Sermon from September 6: “Where are you?”

“Where are you?”
Pentecost XIV (O. T. 23); September 6, 2020
Genesis 3:8-11 and John 17:20-26

Sometimes it’s interesting to read a story from a different point of view. When you read a story, you have to stand somewhere. Sometimes the author tells you where to stand: if it’s in first person, then you’re standing inside the head of the narrator. And often there’s a main character, and you pay attention to the story from that person’s point of view. When we read, for example, A Christmas Carol, we pretty much always follow the story from the point of view of Ebenezer Scrooge. I wonder how the story would be different if you stood instead with his nephew Fred, or with Mrs. Cratchit.

I wonder what it would be like to read the Bible from God’s point of view. Although the Bible is a remarkable collection of a lot of different kinds of work, I think of it as telling one overarching story. The history, poetry, fables, essays, and so forth all tell a story about human beings in relationship with one another and in relationship with God. I normally read it from the standpoint of a follower of Jesus; what would it be like to read it from God’s point of view?

I think it would feel like the Lord God’s walk in the Garden at the time of the evening breeze. God has planted a Garden; God has created a man and a woman to tend the Garden and to look after each other, and to look after all the animals; there’s one tree in the Garden that has lovely fruit but God knows what the consequences will be if they eat that fruit, so God warns them they would be better off to leave it alone. On a pleasant evening – similar to many we’ve had here lately in Omaha – the Lord God slips out of Heaven for a while to take a walk in the Garden. Usually Adam and Eve walk along and the three enjoy each other’s company. But today they are nowhere to be found. The Lord God walks along the path, looking to left and right, and then calls out, “Where are you?”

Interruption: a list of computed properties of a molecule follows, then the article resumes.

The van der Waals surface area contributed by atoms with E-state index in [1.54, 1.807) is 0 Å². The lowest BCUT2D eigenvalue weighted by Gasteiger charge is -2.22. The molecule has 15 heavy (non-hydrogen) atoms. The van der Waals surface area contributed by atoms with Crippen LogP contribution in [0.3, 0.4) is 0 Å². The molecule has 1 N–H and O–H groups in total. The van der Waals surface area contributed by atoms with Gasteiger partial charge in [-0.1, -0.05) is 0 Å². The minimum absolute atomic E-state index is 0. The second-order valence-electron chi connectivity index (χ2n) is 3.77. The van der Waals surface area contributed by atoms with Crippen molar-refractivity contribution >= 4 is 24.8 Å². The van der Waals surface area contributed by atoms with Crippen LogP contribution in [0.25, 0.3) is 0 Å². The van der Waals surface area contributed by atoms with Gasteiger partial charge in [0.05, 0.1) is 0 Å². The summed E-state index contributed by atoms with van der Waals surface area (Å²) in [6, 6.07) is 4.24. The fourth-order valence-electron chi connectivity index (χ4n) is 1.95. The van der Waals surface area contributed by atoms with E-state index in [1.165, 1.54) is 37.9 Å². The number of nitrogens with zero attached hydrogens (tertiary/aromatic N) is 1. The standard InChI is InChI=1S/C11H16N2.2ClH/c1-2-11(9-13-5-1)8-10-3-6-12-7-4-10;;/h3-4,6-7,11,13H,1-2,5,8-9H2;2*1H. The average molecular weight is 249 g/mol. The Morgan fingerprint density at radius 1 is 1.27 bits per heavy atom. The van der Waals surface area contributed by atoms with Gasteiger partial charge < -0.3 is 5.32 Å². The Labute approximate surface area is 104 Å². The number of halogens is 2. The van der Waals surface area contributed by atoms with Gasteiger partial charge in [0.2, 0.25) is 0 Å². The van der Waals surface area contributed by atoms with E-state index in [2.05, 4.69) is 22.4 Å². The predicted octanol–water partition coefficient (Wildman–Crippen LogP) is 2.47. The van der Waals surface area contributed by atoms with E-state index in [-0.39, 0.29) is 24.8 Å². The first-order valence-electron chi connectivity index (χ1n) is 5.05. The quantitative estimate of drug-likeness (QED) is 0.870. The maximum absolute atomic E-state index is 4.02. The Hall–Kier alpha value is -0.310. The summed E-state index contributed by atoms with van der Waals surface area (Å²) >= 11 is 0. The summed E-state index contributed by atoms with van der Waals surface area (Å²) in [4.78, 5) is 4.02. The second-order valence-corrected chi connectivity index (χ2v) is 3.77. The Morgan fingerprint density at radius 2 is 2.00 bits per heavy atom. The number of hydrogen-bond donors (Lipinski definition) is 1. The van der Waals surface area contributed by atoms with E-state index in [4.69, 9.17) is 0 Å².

“Where are you?” I think the whole Bible is the story of God calling out that question, “Where are you?” You’re hiding from me; why? What are you afraid of? And Adam answers, “Well, it’s not so much that I’m afraid, but that I don’t want you to see me because I’m naked and I don’t want you to see me like this.” Imagine what it feels like to be the Lord God and to hear that. Why shouldn’t I see you naked? I made you that way! I made both of you, I shaped your very being from my own creative energy, I know every curve, every wrinkle, every bone and muscle and tendon. Why shouldn’t I see you naked? “Well, I’m ashamed.” Ashamed! Ashamed? You are ashamed of your being, ashamed of the way I made you? Just because you’re naked? Who told you that you are naked? I warned you about that tree; you ate from it, didn’t you?

I suspect you know where the story goes from there: the man blames the woman, the woman blames the snake, and when the snake looks around for someone to blame there’s no one left. So instead of walking together in the Garden and enjoying the evening breeze, the man and the woman – and the snake, no doubt – are expelled from the Garden and have to make their way in the world.

So God walks through sixty-six books of the Bible, walks through thousands of years of human history, walks through your life and mine and cries out, “Where are you?” Why are you hiding? Who told you that you were naked? Did you eat of that tree that I warned you about?

God walks through the Garden of your life and mine and cries out, “Where are you?” I hide from God, ashamed for God to see me like this. “Who told you that you were naked?” Now, in this part of the sermon, when I say “I” and “me” I’m not talking only about myself, but I’m talking about you, as well. You know who you are. I’m using myself as an example of each of us, hiding among the trees, crouching behind the bushes beside the path, ashamed for God to see me like this.

I hide from God, because I’m ashamed of what I have done and I’m ashamed of what I have failed to do. I hide from God, because I know that somehow that gaze, the piercing look of those eyes, will look straight through my pretensions to the reality inside. God will know that I’m a fraud, that I’m not as good as I pretend to be, that I don’t love as well as I talk about, that I’m hiding a host of things from God and from other people and probably from myself, too. I’d rather hide from God than come clean, come out from behind the trees and admit that yes, I’m naked, and rather ashamed of it.